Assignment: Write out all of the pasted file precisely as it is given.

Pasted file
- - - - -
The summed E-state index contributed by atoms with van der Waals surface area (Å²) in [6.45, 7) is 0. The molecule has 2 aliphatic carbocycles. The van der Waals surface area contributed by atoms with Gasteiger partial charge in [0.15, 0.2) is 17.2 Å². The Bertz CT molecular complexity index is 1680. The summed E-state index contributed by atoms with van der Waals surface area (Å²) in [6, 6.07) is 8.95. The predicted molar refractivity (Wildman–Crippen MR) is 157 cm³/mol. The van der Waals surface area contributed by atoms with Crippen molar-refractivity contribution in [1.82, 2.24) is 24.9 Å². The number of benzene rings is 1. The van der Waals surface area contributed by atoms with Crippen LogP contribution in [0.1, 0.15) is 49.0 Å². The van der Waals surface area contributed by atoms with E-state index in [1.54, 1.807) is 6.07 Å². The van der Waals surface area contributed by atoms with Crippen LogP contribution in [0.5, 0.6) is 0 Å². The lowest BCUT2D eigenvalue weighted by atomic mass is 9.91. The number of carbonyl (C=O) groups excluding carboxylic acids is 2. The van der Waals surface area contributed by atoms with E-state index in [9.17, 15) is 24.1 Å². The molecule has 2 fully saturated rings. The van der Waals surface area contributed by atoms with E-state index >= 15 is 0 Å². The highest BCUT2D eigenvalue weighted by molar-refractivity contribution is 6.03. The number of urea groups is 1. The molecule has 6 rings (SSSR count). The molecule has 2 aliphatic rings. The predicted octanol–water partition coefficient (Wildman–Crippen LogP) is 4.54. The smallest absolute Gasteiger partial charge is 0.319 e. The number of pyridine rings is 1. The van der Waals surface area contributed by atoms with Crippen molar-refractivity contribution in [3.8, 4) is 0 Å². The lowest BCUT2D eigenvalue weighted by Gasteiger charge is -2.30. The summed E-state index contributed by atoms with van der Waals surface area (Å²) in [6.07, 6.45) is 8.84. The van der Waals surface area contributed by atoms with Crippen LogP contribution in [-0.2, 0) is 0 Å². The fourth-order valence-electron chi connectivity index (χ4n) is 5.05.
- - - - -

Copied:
The summed E-state index contributed by atoms with van der Waals surface area (Å²) in [6.45, 7) is 0. The molecule has 2 aliphatic carbocycles. The van der Waals surface area contributed by atoms with Gasteiger partial charge in [0.15, 0.2) is 17.2 Å². The Bertz CT molecular complexity index is 1680. The summed E-state index contributed by atoms with van der Waals surface area (Å²) in [6, 6.07) is 8.95. The predicted molar refractivity (Wildman–Crippen MR) is 157 cm³/mol. The van der Waals surface area contributed by atoms with Crippen molar-refractivity contribution in [1.82, 2.24) is 24.9 Å². The number of benzene rings is 1. The van der Waals surface area contributed by atoms with Crippen LogP contribution in [0.1, 0.15) is 49.0 Å². The van der Waals surface area contributed by atoms with E-state index in [1.54, 1.807) is 6.07 Å². The van der Waals surface area contributed by atoms with Crippen LogP contribution in [0.5, 0.6) is 0 Å². The lowest BCUT2D eigenvalue weighted by atomic mass is 9.91. The number of carbonyl (C=O) groups excluding carboxylic acids is 2. The van der Waals surface area contributed by atoms with E-state index in [9.17, 15) is 24.1 Å². The molecule has 2 fully saturated rings. The van der Waals surface area contributed by atoms with E-state index >= 15 is 0 Å². The highest BCUT2D eigenvalue weighted by molar-refractivity contribution is 6.03. The number of urea groups is 1. The molecule has 6 rings (SSSR count). The molecule has 2 aliphatic rings. The predicted octanol–water partition coefficient (Wildman–Crippen LogP) is 4.54. The smallest absolute Gasteiger partial charge is 0.319 e. The number of pyridine rings is 1. The van der Waals surface area contributed by atoms with Crippen molar-refractivity contribution in [3.8, 4) is 0 Å². The lowest BCUT2D eigenvalue weighted by Gasteiger charge is -2.30. The summed E-state index contributed by atoms with van der Waals surface area (Å²) in [6.07, 6.45) is 8.84. The van der Waals surface area contributed by atoms with Crippen LogP contribution in [-0.2, 0) is 0 Å². The fourth-order valence-electron chi connectivity index (χ4n) is 5.05.